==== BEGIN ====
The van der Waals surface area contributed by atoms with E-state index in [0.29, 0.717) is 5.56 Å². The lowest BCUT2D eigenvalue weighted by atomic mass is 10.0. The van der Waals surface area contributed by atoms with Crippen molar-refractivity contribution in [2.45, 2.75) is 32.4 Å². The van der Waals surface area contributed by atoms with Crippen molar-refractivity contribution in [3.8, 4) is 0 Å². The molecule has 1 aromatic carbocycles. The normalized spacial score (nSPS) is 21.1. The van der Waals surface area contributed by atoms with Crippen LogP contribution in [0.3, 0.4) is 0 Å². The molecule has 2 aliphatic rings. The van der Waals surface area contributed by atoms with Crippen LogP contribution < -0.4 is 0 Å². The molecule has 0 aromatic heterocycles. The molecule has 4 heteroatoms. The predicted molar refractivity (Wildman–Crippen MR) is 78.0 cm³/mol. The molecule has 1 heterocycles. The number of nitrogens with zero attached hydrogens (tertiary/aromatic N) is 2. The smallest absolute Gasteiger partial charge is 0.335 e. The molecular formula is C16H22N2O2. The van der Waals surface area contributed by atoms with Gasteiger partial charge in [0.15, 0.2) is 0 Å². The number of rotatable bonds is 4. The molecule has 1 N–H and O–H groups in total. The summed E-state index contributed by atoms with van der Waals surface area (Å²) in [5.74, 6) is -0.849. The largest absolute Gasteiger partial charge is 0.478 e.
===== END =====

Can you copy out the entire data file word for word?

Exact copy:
The van der Waals surface area contributed by atoms with E-state index in [0.29, 0.717) is 5.56 Å². The lowest BCUT2D eigenvalue weighted by atomic mass is 10.0. The van der Waals surface area contributed by atoms with Crippen molar-refractivity contribution in [2.45, 2.75) is 32.4 Å². The van der Waals surface area contributed by atoms with Crippen molar-refractivity contribution in [3.8, 4) is 0 Å². The molecule has 1 aromatic carbocycles. The normalized spacial score (nSPS) is 21.1. The van der Waals surface area contributed by atoms with Crippen LogP contribution in [0.3, 0.4) is 0 Å². The molecule has 2 aliphatic rings. The van der Waals surface area contributed by atoms with Crippen LogP contribution < -0.4 is 0 Å². The molecule has 0 aromatic heterocycles. The molecule has 4 heteroatoms. The predicted molar refractivity (Wildman–Crippen MR) is 78.0 cm³/mol. The molecule has 1 heterocycles. The number of nitrogens with zero attached hydrogens (tertiary/aromatic N) is 2. The smallest absolute Gasteiger partial charge is 0.335 e. The molecular formula is C16H22N2O2. The van der Waals surface area contributed by atoms with Gasteiger partial charge in [0.15, 0.2) is 0 Å². The number of rotatable bonds is 4. The molecule has 1 N–H and O–H groups in total. The summed E-state index contributed by atoms with van der Waals surface area (Å²) in [5.74, 6) is -0.849. The largest absolute Gasteiger partial charge is 0.478 e.